Japan to spend extra $660 mn in quake relief

Agence France-Presse
Japan to spend extra $660 mn in quake relief
This aerial photo shows damaged and destroyed homes along a street in Wajima, Ishikawa prefecture on January 2, 2024, a day after a major 7.5 magnitude earthquake struck the Noto region in Ishikawa prefecture. Japanese rescuers battled against the clock and powerful aftershocks on January 2 to find survivors of a major earthquake that struck on New Year's Day, killing at least six people and leaving a trail of destruction.
AFP / Fred Mery

TOKYO, Japan — Japan will spend an additional $660 million rebuilding areas ravaged by a devastating New Year's Day earthquake, its prime minister said, taking the total amount of quake relief to $1.7 billion.

The magnitude-7.5 earthquake and its aftershocks devastated parts of the Ishikawa region on the Sea of Japan coast, toppling buildings, ripping up roads and sparking a major fire.

So far 241 people were confirmed to have been killed by the disaster, with more than 10,000 people taking refuge at shelters and hotels, and water still cut off in some parts of Ishikawa.

The new financial aid was announced by Prime Minister Fumio Kishida on Saturday as he visited the quake-hit areas to assess the situation.

"The living conditions at temporary shelters are improving, but I will bear in mind that the reality remains tough as ever", Kishida told reporters at the hardest-hit city of Wajima.

The inspection "renewed the government's determination to work toward providing more support", he said.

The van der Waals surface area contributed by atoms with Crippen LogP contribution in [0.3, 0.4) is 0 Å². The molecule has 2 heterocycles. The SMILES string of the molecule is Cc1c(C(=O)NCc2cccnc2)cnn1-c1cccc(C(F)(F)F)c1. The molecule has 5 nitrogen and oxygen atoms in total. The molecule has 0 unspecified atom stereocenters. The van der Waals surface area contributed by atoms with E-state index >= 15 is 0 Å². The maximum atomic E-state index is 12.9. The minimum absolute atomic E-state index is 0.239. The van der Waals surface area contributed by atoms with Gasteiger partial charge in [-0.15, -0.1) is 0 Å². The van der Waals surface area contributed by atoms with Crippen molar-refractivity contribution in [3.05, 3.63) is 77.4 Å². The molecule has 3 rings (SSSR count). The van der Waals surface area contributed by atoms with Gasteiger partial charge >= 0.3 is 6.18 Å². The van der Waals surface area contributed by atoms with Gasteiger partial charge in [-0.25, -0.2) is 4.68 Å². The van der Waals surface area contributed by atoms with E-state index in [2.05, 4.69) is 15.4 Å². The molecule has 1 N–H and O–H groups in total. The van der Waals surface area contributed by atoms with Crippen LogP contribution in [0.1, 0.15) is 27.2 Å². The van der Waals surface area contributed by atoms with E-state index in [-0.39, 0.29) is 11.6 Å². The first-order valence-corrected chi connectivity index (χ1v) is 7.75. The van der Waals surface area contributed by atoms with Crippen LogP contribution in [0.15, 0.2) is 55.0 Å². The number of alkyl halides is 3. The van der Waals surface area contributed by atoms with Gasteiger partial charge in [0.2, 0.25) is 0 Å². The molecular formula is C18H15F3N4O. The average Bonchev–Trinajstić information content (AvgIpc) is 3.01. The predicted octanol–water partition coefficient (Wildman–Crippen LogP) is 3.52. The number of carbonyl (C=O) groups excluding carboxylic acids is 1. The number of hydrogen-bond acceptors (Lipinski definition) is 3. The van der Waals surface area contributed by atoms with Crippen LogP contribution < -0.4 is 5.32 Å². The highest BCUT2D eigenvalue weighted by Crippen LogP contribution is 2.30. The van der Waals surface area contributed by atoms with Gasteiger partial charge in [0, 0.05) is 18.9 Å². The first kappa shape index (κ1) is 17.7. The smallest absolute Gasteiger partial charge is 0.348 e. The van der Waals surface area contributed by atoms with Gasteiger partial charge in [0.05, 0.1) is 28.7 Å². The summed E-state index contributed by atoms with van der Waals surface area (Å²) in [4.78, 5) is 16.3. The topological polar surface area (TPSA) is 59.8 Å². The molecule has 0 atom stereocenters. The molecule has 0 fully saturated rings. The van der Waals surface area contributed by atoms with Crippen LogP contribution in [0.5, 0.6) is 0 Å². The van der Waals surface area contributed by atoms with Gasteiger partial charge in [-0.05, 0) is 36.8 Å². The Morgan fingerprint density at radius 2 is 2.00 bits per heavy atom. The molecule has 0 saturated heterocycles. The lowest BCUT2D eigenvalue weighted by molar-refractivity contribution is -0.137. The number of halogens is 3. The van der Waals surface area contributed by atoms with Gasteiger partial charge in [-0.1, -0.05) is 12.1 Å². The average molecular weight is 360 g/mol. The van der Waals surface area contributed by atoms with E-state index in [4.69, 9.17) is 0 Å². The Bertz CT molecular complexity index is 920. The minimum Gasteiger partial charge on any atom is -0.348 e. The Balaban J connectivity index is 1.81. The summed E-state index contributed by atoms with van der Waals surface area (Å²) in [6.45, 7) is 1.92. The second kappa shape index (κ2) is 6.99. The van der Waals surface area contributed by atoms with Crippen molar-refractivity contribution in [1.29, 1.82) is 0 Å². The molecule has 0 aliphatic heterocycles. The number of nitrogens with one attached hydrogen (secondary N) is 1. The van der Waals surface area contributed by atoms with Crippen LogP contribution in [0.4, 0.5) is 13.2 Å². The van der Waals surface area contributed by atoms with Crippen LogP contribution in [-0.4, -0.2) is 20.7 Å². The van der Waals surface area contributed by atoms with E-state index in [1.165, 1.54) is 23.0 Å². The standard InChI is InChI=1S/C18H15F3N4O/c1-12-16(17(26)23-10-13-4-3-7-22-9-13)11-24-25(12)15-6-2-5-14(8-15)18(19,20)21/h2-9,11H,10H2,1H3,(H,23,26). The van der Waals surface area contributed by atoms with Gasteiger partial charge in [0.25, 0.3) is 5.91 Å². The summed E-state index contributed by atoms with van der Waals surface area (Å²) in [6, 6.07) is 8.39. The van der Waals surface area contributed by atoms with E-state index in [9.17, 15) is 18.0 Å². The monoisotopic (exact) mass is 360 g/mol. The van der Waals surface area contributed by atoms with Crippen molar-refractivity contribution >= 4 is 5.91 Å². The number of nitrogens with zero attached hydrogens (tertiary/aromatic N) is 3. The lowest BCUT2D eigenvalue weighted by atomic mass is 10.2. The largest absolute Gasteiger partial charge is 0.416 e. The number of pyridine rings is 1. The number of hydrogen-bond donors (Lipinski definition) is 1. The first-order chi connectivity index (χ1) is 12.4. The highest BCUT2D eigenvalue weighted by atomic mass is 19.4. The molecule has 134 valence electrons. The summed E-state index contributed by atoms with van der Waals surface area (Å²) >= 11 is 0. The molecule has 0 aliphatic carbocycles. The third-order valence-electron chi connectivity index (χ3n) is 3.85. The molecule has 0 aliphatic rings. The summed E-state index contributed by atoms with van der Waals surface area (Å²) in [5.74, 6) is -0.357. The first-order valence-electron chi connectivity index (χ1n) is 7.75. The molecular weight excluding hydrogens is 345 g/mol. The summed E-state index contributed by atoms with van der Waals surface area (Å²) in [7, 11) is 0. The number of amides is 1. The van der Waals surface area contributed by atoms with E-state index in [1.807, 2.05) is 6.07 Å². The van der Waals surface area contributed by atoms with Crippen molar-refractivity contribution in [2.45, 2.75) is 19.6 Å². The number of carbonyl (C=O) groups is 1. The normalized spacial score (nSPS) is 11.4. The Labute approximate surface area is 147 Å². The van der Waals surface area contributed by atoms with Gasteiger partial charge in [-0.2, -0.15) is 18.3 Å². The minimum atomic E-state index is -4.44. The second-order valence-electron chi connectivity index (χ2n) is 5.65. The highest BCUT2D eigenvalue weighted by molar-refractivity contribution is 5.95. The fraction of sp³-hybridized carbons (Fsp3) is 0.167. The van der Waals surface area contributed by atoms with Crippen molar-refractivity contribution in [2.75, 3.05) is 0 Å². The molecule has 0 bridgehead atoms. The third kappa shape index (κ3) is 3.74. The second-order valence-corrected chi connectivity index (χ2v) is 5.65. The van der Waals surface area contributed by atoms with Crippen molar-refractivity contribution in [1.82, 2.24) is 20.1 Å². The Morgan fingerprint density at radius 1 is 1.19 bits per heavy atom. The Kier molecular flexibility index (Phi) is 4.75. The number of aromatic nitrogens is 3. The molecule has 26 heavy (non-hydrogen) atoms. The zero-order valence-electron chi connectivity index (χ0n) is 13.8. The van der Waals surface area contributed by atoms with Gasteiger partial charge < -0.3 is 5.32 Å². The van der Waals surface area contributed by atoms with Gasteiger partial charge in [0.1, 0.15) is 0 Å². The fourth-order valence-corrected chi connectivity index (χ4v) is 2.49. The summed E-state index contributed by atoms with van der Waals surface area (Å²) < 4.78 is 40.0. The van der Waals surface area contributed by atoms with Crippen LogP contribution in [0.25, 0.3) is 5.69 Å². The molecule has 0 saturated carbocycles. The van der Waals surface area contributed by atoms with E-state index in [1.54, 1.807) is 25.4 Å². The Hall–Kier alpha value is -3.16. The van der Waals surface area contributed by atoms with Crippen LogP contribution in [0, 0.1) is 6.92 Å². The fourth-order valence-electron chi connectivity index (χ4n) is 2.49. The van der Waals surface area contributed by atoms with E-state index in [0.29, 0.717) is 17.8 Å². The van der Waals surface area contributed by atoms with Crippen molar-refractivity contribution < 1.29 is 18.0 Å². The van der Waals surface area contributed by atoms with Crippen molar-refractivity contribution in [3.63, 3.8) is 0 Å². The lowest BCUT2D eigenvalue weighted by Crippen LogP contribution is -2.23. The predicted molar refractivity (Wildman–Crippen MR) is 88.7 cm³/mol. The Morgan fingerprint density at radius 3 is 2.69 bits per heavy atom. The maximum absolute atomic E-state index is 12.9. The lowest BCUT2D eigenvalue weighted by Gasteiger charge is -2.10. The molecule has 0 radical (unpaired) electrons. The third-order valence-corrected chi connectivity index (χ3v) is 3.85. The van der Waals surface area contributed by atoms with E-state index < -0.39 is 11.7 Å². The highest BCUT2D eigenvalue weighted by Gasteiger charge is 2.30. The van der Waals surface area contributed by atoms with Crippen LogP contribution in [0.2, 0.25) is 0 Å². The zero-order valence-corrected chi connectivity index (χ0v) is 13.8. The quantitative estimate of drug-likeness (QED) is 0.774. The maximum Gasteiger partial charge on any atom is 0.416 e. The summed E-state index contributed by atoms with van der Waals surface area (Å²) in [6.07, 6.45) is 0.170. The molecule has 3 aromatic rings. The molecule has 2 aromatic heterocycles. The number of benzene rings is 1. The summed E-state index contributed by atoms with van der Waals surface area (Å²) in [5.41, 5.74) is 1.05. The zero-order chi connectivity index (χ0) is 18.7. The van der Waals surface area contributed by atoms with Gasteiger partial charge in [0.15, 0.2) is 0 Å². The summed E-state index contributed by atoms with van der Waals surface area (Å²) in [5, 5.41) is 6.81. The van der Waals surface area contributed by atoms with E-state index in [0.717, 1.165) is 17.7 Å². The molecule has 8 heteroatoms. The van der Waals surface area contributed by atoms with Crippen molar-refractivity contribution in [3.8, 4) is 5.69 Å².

Kishida said the additional spending of around 100 billion yen ($660 million) from the current fiscal year's reserve funds -- used for disaster relief and other contingencies -- is set to be approved by his Cabinet in the coming days.

This will mark the third allocation of the emergency funds to efforts to recover from the New Year's Day quake, with the amount now expected to total over 260 billion yen ($1.7 billion).

The latest funds are designed in part to finance a subsidy system that seeks to help young and child-rearing families rebuild their destroyed homes, Kishida said.

The prime minister added efforts would be sped up to construct prefabricated temporary housing, while vowing more support for Wajima's traditional artifact industry known for exquisite lacquerware.

Damage from the quake in Ishikawa and two neighbouring regions is likely to cost between 1.1 trillion yen ($7.4 billion) and 2.6 trillion yen ($17.6 billion), according to a government estimate as of last month.

But even the top estimate is much less than the 16.9 trillion yen damage caused by the 2011 earthquake and tsunami in northeastern Japan.

That disaster left around 18,500 people dead or missing and triggered a meltdown at the Fukushima atomic plant, the world's worst nuclear accident since Chernobyl.

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